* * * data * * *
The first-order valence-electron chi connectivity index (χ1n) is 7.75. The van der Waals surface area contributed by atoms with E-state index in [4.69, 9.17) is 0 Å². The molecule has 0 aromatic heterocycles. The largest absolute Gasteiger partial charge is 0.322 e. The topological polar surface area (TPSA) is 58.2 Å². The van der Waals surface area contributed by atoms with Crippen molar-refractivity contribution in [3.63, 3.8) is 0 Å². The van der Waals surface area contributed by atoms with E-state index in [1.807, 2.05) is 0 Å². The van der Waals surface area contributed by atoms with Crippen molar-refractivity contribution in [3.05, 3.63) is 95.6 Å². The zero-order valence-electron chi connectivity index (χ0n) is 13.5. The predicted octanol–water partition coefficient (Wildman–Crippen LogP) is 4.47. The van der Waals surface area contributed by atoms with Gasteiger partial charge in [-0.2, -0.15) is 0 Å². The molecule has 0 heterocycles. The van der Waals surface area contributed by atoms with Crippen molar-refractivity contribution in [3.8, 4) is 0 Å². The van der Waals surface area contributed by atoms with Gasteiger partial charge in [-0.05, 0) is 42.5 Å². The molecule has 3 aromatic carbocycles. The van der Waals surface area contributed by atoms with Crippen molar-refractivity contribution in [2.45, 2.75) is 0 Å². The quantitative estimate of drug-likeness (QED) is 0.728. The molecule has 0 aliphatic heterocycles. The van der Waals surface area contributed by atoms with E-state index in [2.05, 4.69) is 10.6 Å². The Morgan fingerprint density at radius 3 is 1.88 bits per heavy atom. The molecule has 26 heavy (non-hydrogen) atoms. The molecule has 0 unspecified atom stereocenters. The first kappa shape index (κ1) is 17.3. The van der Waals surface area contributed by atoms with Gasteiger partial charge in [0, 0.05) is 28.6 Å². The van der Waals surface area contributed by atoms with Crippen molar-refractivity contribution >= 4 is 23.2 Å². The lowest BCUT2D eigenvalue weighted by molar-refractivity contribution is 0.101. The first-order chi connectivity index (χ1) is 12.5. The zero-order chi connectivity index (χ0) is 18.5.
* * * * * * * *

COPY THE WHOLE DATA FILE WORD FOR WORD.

The first-order valence-electron chi connectivity index (χ1n) is 7.75. The van der Waals surface area contributed by atoms with E-state index in [4.69, 9.17) is 0 Å². The molecule has 0 aromatic heterocycles. The largest absolute Gasteiger partial charge is 0.322 e. The topological polar surface area (TPSA) is 58.2 Å². The van der Waals surface area contributed by atoms with Crippen molar-refractivity contribution in [3.63, 3.8) is 0 Å². The van der Waals surface area contributed by atoms with E-state index in [1.807, 2.05) is 0 Å². The van der Waals surface area contributed by atoms with Crippen molar-refractivity contribution in [3.05, 3.63) is 95.6 Å². The zero-order valence-electron chi connectivity index (χ0n) is 13.5. The predicted octanol–water partition coefficient (Wildman–Crippen LogP) is 4.47. The van der Waals surface area contributed by atoms with Gasteiger partial charge in [-0.2, -0.15) is 0 Å². The molecule has 0 heterocycles. The van der Waals surface area contributed by atoms with Crippen molar-refractivity contribution in [3.8, 4) is 0 Å². The van der Waals surface area contributed by atoms with Gasteiger partial charge in [-0.05, 0) is 42.5 Å². The molecule has 3 aromatic carbocycles. The van der Waals surface area contributed by atoms with Crippen molar-refractivity contribution in [2.45, 2.75) is 0 Å². The quantitative estimate of drug-likeness (QED) is 0.728. The molecule has 0 aliphatic heterocycles. The van der Waals surface area contributed by atoms with E-state index in [2.05, 4.69) is 10.6 Å². The Morgan fingerprint density at radius 3 is 1.88 bits per heavy atom. The molecule has 26 heavy (non-hydrogen) atoms. The molecule has 0 unspecified atom stereocenters. The first kappa shape index (κ1) is 17.3. The van der Waals surface area contributed by atoms with Gasteiger partial charge in [0, 0.05) is 28.6 Å². The van der Waals surface area contributed by atoms with Crippen molar-refractivity contribution >= 4 is 23.2 Å². The lowest BCUT2D eigenvalue weighted by molar-refractivity contribution is 0.101. The first-order chi connectivity index (χ1) is 12.5. The zero-order chi connectivity index (χ0) is 18.5.